As president of the Chemical Engineered Car team at the Johns Hopkins University I have had the opportunity to lead a team of 20 engineers representing 5 different departments for 3 years. As the leader of the team I managed a budget of $10,000 dollars to be used to build a car which autonomously ran and stopped based on chemical reactions. The team then competed at the American Institute of Chemical Engineers Conference against other universities around the nation. The team’s goal needed a dynamic team composed of chemical engineers, electrical engineers, computer scientists, and mechanical engineers all divided into three sub-teams: chassis, stopping and propulsion.

As the leader of the team I was involved mainly in management, budgeting and finding sponsors for our team, but since I really like getting more involved in specific tasks I lead the chassis subteam. As the leader of chassis, I was in charge of leading in the design and assembly of the car and considered both mechanical parts and electrical parts. Using SolidWorks and other CAD software my team designed the car and then soon after used laser-cutting techniques to build the parts we then assembled to make the car. The electrical circuitry of all cars, throughout my three years as leader have been executed by my team and I, and usually include the use of an Arduino UNO board as a controller for all the car’s signaling and autonomy.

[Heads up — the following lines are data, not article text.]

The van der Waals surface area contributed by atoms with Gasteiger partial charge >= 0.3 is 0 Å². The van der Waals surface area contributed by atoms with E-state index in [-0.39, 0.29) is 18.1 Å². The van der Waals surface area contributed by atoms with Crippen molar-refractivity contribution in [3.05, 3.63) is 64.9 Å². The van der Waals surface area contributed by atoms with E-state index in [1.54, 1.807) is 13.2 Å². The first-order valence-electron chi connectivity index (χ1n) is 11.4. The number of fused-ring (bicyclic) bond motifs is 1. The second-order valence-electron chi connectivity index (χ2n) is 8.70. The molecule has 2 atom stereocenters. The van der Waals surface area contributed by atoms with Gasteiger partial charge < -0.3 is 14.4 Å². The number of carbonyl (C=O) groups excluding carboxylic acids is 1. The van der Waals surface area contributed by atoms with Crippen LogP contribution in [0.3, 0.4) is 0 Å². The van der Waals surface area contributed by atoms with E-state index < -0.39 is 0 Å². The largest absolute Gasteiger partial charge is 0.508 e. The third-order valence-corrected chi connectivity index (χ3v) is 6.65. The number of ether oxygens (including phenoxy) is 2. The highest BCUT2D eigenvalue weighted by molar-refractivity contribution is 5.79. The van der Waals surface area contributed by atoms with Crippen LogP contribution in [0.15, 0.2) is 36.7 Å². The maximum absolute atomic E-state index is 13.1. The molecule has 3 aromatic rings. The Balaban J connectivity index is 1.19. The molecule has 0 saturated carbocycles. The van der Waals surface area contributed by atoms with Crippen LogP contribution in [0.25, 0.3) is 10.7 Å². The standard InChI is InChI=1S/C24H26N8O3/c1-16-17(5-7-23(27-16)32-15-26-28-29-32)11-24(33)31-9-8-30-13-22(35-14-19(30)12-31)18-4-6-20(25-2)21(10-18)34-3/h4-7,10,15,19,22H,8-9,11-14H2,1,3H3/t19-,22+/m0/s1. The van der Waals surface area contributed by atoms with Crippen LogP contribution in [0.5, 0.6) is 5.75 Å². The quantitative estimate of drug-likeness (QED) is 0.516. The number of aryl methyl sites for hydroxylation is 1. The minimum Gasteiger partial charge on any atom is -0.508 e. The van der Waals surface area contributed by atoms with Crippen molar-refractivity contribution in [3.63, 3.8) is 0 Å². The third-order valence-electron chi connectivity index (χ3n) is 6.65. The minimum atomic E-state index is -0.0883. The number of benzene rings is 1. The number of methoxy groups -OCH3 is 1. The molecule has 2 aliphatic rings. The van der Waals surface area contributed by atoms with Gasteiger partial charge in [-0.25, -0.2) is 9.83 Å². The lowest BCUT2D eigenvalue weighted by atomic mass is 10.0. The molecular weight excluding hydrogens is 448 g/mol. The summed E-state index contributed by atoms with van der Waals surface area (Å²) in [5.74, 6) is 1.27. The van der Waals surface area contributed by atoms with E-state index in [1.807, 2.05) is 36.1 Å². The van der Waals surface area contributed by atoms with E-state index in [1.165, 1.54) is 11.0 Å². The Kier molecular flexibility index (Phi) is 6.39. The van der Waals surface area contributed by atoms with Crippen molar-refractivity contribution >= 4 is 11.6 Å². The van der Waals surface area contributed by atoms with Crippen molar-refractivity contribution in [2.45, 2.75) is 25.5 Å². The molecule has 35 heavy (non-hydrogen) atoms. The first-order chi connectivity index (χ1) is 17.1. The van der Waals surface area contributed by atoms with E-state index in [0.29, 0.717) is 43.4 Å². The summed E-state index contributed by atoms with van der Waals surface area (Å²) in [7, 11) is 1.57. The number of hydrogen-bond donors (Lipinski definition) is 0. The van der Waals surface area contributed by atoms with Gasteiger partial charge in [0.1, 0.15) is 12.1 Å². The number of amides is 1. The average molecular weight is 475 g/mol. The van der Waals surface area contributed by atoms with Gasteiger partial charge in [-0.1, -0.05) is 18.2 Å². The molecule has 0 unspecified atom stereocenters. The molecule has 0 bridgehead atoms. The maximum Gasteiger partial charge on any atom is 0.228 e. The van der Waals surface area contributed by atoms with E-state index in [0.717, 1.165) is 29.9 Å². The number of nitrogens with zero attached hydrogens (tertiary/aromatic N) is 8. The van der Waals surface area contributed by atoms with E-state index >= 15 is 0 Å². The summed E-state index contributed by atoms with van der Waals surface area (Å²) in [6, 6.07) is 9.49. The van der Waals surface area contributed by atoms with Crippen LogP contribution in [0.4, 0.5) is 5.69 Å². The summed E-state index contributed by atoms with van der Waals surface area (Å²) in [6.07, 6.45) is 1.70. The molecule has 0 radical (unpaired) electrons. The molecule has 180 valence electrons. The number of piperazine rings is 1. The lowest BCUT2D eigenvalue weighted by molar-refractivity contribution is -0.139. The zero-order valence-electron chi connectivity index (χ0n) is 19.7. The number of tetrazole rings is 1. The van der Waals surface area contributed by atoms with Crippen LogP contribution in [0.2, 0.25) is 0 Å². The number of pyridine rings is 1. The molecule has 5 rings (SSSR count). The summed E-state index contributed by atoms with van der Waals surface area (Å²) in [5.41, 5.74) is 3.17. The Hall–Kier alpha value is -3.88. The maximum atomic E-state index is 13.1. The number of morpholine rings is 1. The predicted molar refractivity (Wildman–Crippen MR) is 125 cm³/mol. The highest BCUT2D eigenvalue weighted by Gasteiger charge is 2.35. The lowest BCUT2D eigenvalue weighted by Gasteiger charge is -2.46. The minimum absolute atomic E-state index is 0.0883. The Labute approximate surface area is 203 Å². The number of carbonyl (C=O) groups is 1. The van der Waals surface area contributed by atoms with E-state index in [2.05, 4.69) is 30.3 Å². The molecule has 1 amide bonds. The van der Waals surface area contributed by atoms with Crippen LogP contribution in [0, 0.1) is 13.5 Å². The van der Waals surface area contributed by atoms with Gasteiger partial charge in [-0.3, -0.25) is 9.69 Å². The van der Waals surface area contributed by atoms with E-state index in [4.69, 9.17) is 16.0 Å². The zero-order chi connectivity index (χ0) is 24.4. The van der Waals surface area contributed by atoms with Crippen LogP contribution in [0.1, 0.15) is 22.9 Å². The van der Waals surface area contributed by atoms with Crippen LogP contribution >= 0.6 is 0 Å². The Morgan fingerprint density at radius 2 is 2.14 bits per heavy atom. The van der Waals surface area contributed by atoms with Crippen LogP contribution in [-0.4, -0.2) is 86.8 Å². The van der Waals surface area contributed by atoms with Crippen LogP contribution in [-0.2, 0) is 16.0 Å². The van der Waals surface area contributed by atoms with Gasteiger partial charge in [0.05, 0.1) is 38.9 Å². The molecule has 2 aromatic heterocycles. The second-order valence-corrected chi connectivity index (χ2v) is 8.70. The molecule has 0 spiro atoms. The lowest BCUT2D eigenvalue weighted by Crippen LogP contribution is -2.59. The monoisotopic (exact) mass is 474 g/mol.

Developed a website for members of the ChemE Car to have private access to announcement, scheduling and group reports. The website serves as a face for the ChemE Car Organization at Johns Hopkins University to inform visitors of the projects underwent by the team. The website also serves as a phone application which allows signed in members to have constant access to announcements, scheduling lab times and share reports.

https://jhu-chem-e-car.github.io/